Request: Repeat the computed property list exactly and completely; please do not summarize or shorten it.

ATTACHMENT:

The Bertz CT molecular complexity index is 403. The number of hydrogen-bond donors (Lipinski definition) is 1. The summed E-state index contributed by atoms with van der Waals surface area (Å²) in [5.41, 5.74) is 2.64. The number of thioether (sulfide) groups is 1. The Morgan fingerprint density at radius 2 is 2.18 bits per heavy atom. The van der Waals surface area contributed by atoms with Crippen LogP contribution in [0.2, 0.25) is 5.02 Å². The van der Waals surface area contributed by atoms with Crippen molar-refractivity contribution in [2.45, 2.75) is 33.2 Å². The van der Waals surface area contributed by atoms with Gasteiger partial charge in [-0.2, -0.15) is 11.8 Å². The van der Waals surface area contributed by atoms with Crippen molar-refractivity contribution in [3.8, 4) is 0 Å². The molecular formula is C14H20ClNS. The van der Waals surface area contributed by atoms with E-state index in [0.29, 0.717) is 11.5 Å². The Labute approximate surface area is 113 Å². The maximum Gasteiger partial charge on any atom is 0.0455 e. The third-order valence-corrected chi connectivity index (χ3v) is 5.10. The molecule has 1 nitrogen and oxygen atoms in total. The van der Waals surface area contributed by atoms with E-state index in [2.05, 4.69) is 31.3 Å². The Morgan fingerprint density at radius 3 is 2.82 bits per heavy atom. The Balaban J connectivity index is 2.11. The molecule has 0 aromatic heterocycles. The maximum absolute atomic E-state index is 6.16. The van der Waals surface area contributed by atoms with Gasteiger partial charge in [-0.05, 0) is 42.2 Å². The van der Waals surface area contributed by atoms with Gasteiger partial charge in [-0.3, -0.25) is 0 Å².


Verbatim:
The Bertz CT molecular complexity index is 403. The number of hydrogen-bond donors (Lipinski definition) is 1. The summed E-state index contributed by atoms with van der Waals surface area (Å²) in [5.41, 5.74) is 2.64. The number of thioether (sulfide) groups is 1. The Morgan fingerprint density at radius 2 is 2.18 bits per heavy atom. The van der Waals surface area contributed by atoms with Crippen LogP contribution in [0.2, 0.25) is 5.02 Å². The van der Waals surface area contributed by atoms with Crippen molar-refractivity contribution in [2.45, 2.75) is 33.2 Å². The van der Waals surface area contributed by atoms with Gasteiger partial charge in [-0.2, -0.15) is 11.8 Å². The van der Waals surface area contributed by atoms with Crippen molar-refractivity contribution in [3.8, 4) is 0 Å². The molecular formula is C14H20ClNS. The van der Waals surface area contributed by atoms with E-state index in [0.29, 0.717) is 11.5 Å². The Labute approximate surface area is 113 Å². The maximum Gasteiger partial charge on any atom is 0.0455 e. The third-order valence-corrected chi connectivity index (χ3v) is 5.10. The molecule has 1 nitrogen and oxygen atoms in total. The van der Waals surface area contributed by atoms with E-state index in [2.05, 4.69) is 31.3 Å². The Morgan fingerprint density at radius 3 is 2.82 bits per heavy atom. The Balaban J connectivity index is 2.11. The molecule has 0 aromatic heterocycles. The maximum absolute atomic E-state index is 6.16. The van der Waals surface area contributed by atoms with Gasteiger partial charge in [-0.05, 0) is 42.2 Å². The van der Waals surface area contributed by atoms with Gasteiger partial charge in [-0.3, -0.25) is 0 Å².